Fourteen-year-old M.J. Dooley said it was terrifying when the school resource officer put her in handcuffs and hauled her off to a jail holding cell for cyberbullying.
“I went from fake tears to real tears. It really seemed real,” said Dooley, a Lewis-Palmer Middle School student.
It was all part of a video script.
She and three other students produced and directed a five-minute public service announcement called “Cyberbullying”, which has been selected to be screened and judged at the National Film Festival for Talented Youth in Seattle next month. Their entry is among 200 chosen for the event that showcases the best filmmakers age 22 and younger. This year, 40 states and 20 countries are represented. More than 10,000 people are expected to attend.
The cyberbullying project was created in Lewis-Palmer’s LPTV class, where students create features and news for school video broadcasts.
“The kids wanted to do a public service announcement about cyberbullying after hearing that someone elsewhere in the country had committed suicide,” explained instructor Dan Marcus. The project winners are in an advanced class. Students can start taking video classes in 7th grade.
It took about a month to build the video from storyboard, and script to acting, filming and editing. Beside Dooley, those who worked on the project were Charlotte Backus, Savannah Olmstead, and Jesse Selvig.
They got their school resource officer, El Paso County Sheriff Deputy Dennis Coates to play the arresting officer. Sheriff’s Detective Mark Pfoff, who handles computer crimes is also a Lewis Palmer District 38 school board member, agreed to be in the video, giving tips on what to do about bullying.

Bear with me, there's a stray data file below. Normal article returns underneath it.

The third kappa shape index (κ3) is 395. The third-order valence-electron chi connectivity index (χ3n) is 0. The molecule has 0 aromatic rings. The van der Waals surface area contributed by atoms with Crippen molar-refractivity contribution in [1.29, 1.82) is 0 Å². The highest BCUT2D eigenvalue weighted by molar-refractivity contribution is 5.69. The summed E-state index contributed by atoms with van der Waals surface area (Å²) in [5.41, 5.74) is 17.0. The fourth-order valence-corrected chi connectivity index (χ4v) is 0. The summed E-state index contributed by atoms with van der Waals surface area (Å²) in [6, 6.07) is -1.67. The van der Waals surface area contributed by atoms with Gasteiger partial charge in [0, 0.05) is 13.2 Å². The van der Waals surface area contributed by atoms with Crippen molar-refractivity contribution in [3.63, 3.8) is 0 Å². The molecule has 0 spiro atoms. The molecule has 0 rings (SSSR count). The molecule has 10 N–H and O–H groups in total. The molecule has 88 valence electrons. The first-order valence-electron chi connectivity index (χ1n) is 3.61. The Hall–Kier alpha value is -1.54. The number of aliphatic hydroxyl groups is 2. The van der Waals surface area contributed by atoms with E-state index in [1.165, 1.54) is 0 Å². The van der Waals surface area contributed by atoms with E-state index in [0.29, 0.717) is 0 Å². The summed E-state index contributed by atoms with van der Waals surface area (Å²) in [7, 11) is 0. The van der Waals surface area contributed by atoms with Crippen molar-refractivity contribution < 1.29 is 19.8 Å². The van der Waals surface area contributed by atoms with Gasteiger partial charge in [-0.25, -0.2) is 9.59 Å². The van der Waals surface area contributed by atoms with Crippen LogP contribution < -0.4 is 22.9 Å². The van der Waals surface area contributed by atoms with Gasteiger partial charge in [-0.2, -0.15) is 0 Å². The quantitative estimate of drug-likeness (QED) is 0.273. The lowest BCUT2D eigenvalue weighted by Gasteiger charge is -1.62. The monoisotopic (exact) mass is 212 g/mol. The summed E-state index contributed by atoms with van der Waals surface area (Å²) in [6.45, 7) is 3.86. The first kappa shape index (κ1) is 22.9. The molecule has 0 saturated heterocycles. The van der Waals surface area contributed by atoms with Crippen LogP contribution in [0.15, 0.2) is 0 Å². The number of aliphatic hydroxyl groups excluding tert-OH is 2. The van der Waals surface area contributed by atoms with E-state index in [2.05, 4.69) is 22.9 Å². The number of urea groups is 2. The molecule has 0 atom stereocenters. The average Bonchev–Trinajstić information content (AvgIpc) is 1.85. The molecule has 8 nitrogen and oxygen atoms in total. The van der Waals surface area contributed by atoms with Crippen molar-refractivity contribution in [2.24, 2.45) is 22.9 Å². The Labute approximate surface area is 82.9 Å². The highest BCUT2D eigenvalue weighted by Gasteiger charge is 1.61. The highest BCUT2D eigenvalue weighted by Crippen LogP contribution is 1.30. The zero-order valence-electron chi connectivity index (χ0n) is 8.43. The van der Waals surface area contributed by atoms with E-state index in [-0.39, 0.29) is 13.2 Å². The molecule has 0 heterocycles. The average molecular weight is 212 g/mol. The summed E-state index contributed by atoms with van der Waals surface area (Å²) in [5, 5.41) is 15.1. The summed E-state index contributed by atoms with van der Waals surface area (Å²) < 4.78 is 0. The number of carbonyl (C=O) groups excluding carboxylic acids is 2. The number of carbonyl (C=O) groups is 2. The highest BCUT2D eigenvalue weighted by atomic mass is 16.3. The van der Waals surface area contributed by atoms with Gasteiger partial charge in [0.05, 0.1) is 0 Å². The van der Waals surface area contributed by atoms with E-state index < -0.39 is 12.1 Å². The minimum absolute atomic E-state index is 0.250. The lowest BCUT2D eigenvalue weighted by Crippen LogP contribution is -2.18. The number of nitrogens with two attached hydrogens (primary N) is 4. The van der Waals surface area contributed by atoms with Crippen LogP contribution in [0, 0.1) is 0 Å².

“I thought their work was awesome,” Pfoff said.
The topic is important, he said. While educators have emphasized anti-bullying programs, many are just now tackling cyberbullying education.
Pfoff said that most kids who cyberbully don’t intend to, and don’t understand the ramifications of putting insults on Facebook and gaming sites. Cyberbullying if it escalates can lead to other events that could lead to an arrest.
The students wanted to emphasize how cyberbullying can hurt both victim and the bully, Dooley said
She has learned a lot from creating the film. “I have been cyberbullied and didn’t know how to deal with it. I let it go and hid it from everyone and the person finally moved away.”
Producer Charlotte Backus, 14, said it was hard filming in the school halls. ‘We didn’t want to scare any of the kids or have them think that M.J. really got arrested. So we cleared the halls so no one would freak out.”
They got permission to use music by her father Dale Backus, a pianist, and Charlene Johnson, a folk singer.
Savannah Olmstead,14, said cutting the video down to five minutes was difficult. So was putting together some of the artistic shots. One placed a mirror image of the victim on the screen while scrolling down a Facebook page.
All the students said they’d like to go into entertainment, particularly film editing and production. “I’d like cinematography or even working as an entertainment attorney,” Olmstead said.
But for now, their biggest concern is raising money for the trip to Seattle April 26-29 for the film festival where there will be workshops and opportunities to meet with experts from top film companies and film schools. They must raise $3,500 for airfare, hotel and other costs.
Kids seek cash
Those wishing to contribute to the fund to send the Lewis-Palmer students to Seattle can send donations to: Cindi Pederson, bookkeeper, Lewis Palmer Middle School, 1776 Woodmoor Drive, Monument, Colorado 80132. Memo the check: LPTV Cyberbully project.
To see the video go to: www.lpms.lewispalmer.org and
Click “Staff Web Pages” on the left hand side of the page, and then choose “LPTV.”